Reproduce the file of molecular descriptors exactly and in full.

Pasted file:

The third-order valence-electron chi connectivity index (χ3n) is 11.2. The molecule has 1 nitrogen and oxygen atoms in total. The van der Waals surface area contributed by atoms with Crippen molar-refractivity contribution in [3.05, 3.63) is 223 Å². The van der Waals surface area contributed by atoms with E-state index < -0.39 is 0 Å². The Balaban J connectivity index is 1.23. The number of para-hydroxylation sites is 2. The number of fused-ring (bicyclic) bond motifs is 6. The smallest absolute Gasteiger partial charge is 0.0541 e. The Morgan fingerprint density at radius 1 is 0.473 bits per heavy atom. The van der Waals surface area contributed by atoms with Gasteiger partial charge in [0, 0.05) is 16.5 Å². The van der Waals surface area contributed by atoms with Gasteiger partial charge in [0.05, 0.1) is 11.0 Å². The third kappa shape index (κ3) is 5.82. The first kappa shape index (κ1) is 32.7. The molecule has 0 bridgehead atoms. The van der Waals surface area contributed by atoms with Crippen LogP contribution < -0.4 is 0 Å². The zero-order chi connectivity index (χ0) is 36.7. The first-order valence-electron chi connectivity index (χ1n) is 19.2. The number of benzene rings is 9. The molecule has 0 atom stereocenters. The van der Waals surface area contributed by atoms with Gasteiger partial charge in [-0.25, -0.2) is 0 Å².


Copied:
The third-order valence-electron chi connectivity index (χ3n) is 11.2. The molecule has 1 nitrogen and oxygen atoms in total. The van der Waals surface area contributed by atoms with Crippen molar-refractivity contribution in [3.05, 3.63) is 223 Å². The van der Waals surface area contributed by atoms with E-state index < -0.39 is 0 Å². The Balaban J connectivity index is 1.23. The number of para-hydroxylation sites is 2. The number of fused-ring (bicyclic) bond motifs is 6. The smallest absolute Gasteiger partial charge is 0.0541 e. The Morgan fingerprint density at radius 1 is 0.473 bits per heavy atom. The van der Waals surface area contributed by atoms with Gasteiger partial charge in [0, 0.05) is 16.5 Å². The van der Waals surface area contributed by atoms with Gasteiger partial charge in [0.05, 0.1) is 11.0 Å². The third kappa shape index (κ3) is 5.82. The first kappa shape index (κ1) is 32.7. The molecule has 0 bridgehead atoms. The van der Waals surface area contributed by atoms with Crippen LogP contribution < -0.4 is 0 Å². The zero-order chi connectivity index (χ0) is 36.7. The first-order valence-electron chi connectivity index (χ1n) is 19.2. The number of benzene rings is 9. The molecule has 0 atom stereocenters. The van der Waals surface area contributed by atoms with Gasteiger partial charge in [-0.25, -0.2) is 0 Å².